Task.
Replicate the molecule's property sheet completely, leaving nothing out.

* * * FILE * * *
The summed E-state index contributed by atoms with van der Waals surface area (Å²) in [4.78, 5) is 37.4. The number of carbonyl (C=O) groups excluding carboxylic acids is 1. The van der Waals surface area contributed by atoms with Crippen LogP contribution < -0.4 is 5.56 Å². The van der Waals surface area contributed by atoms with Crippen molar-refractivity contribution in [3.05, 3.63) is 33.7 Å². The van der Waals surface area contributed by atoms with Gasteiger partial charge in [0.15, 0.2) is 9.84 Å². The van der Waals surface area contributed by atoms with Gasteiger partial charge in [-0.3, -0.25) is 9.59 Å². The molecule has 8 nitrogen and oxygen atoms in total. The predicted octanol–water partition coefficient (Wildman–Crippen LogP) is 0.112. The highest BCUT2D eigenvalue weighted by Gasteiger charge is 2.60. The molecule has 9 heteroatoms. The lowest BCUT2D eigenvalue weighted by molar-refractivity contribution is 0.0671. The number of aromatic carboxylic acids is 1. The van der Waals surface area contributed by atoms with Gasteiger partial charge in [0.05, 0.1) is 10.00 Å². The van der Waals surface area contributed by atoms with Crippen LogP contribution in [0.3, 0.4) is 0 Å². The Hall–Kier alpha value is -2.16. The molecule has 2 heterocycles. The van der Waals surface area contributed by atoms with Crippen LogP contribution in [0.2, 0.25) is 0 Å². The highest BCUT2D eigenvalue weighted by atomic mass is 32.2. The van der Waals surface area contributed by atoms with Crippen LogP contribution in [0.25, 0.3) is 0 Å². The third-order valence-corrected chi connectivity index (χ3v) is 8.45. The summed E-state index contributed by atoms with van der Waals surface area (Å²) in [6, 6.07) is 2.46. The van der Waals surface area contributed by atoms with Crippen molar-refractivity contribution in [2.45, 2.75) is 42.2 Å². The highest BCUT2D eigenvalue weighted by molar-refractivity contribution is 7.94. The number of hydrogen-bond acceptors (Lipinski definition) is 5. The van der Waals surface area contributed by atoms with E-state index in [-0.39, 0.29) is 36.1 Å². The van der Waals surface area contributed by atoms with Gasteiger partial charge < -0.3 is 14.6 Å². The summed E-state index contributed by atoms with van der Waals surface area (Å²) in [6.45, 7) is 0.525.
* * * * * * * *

The summed E-state index contributed by atoms with van der Waals surface area (Å²) in [4.78, 5) is 37.4. The number of carbonyl (C=O) groups excluding carboxylic acids is 1. The van der Waals surface area contributed by atoms with Crippen LogP contribution < -0.4 is 5.56 Å². The van der Waals surface area contributed by atoms with Crippen molar-refractivity contribution in [3.05, 3.63) is 33.7 Å². The van der Waals surface area contributed by atoms with Gasteiger partial charge in [0.15, 0.2) is 9.84 Å². The van der Waals surface area contributed by atoms with Gasteiger partial charge in [-0.3, -0.25) is 9.59 Å². The molecule has 8 nitrogen and oxygen atoms in total. The predicted octanol–water partition coefficient (Wildman–Crippen LogP) is 0.112. The highest BCUT2D eigenvalue weighted by Gasteiger charge is 2.60. The molecule has 9 heteroatoms. The lowest BCUT2D eigenvalue weighted by molar-refractivity contribution is 0.0671. The number of aromatic carboxylic acids is 1. The van der Waals surface area contributed by atoms with Gasteiger partial charge in [0.05, 0.1) is 10.00 Å². The van der Waals surface area contributed by atoms with Crippen LogP contribution in [0.3, 0.4) is 0 Å². The Hall–Kier alpha value is -2.16. The molecule has 2 heterocycles. The van der Waals surface area contributed by atoms with Crippen LogP contribution in [0.2, 0.25) is 0 Å². The highest BCUT2D eigenvalue weighted by atomic mass is 32.2. The van der Waals surface area contributed by atoms with Crippen LogP contribution in [0.25, 0.3) is 0 Å². The third-order valence-corrected chi connectivity index (χ3v) is 8.45. The summed E-state index contributed by atoms with van der Waals surface area (Å²) in [6, 6.07) is 2.46. The van der Waals surface area contributed by atoms with Crippen molar-refractivity contribution in [2.45, 2.75) is 42.2 Å². The highest BCUT2D eigenvalue weighted by molar-refractivity contribution is 7.94. The number of hydrogen-bond acceptors (Lipinski definition) is 5. The van der Waals surface area contributed by atoms with E-state index in [-0.39, 0.29) is 36.1 Å². The van der Waals surface area contributed by atoms with Gasteiger partial charge < -0.3 is 14.6 Å². The summed E-state index contributed by atoms with van der Waals surface area (Å²) in [6.45, 7) is 0.525.